Read Part 3 here!
But after talking with James, I went to the IMAX theater at the Luxor casino in Las Vegas, which happened to be playing Magnificent Desolation: Walking on the Moon 3D (2005). I had not seen a giant-screen film since I was a kid. I was blown away by the size of the screen, the clarity of the image, the sense of being there, your field of view filled with moving images. This was literally the feeling I had from the beginning. James Hyder was dead right — my film had to be on the giant screen.
I returned home, gripped by a fever. I researched giant-screen films, watching every space related title available. I wrote not one, not two, but ten drafts (over the next couple of years) of a fairly traditional giant-screen film — narrated, with an attempt at a story. But the story problems were clear — I was writing in shots even though I had no idea whether they could ever be created with only real photographs.
And I tried to get color photo-animation rendered at giant-screen resolutions: at that point 4000 x 3000 pixels, roughly four times the resolution of HDTV, which itself had already been a struggle. Weeks, months, and years passed.
Then in 2007, I made a concept video, mostly for friends and people in my local community to get support for the film. It’s mildly embarrassing at this point but I never dreamed what would happen next. A local filmmaker friend got a long shot chance to be a YouTube (still the early days) “programmer” for the day and pick the videos for the front page. He picked this one and that night YouTube was covering a presidential debate. So instead of the few hundred plays, it went to nearly half a million in a few days, which was a huge number back then.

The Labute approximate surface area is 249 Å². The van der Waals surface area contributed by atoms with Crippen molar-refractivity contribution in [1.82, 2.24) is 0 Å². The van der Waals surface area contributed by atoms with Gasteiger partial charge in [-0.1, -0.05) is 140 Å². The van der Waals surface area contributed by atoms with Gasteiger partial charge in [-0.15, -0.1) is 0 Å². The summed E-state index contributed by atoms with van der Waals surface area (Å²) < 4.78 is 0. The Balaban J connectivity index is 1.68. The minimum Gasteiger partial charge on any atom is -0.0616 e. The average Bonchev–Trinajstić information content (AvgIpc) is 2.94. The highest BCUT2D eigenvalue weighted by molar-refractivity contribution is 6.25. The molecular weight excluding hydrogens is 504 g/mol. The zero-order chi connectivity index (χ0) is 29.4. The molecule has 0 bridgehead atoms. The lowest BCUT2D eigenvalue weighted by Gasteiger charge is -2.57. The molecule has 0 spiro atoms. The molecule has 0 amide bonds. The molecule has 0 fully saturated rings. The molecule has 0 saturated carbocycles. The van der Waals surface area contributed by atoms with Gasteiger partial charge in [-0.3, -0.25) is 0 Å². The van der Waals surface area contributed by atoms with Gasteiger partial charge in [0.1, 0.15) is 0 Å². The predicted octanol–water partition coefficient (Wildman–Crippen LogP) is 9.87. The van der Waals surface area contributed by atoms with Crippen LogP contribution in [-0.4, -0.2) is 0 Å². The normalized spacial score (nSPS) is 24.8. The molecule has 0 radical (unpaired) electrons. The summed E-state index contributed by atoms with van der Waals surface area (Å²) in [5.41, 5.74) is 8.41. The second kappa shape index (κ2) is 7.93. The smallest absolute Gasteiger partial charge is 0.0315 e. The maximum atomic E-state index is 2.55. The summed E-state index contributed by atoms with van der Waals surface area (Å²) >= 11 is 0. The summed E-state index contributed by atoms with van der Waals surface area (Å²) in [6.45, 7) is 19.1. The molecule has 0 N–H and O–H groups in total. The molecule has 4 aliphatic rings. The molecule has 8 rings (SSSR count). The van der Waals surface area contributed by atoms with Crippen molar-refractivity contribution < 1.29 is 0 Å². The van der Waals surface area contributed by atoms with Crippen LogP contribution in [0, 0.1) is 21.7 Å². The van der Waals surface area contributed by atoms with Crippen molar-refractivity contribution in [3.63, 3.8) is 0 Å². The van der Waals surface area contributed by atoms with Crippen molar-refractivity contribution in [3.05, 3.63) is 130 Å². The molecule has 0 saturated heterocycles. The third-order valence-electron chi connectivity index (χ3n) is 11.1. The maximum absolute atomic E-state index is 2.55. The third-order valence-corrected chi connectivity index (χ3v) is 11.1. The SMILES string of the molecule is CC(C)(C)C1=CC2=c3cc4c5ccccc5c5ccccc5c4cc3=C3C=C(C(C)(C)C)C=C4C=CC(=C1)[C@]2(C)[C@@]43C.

All sorts of people came out of the woodwork including a mysterious man representing mysterious people. Months of phone calls, emails, contracts ensued resulting in an offer of $500,000 budget to make the film by questionable parties, self-proclaimed Canadian-Italian real estate developers (you can’t make this stuff up). They wanted me to sell them my concept, techniques, script, everything. I would lose all control and get 15% of “net profits” and a salary of some sort.
This is a red-flag for filmmakers as “net-profits” mean zero and the loss of control and copyright means they were seeking simply to access my resources, techniques and content, perhaps never even finishing the film. It would be unlikely I would make it to the end of the production still on the film if it did get made.
But despite how terrible an offer it was, it was agonizing to say no. I had completely run out of money, both business and personal. The script felt cumbersome, artificial, and forced. I was completely unsuccessful at rendering full-color shots at anything beyond HD resolution.
I felt I needed to reinvent the project. Wiser, more skilled filmmakers than I had never gone down the road of a film created entirely from animated photographs. Or I just needed to give up and move on with my life and return to “normal” filmmaking.
The turning point
The week after turning down the “offer I could refuse,” I found myself near Washington, DC, in a hotel not too far from the National Air and Space Museum’s Udvar-Hazy Center in Chantilly, Virginia. I had come up because the long-running cable-access show Around Space wanted to interview me. Sure it was local cable access and a six-hour drive from home, but it offered a bit of recognition that I was starved for. They put me up in the hotel, which was unexpected largess for a cable-access show.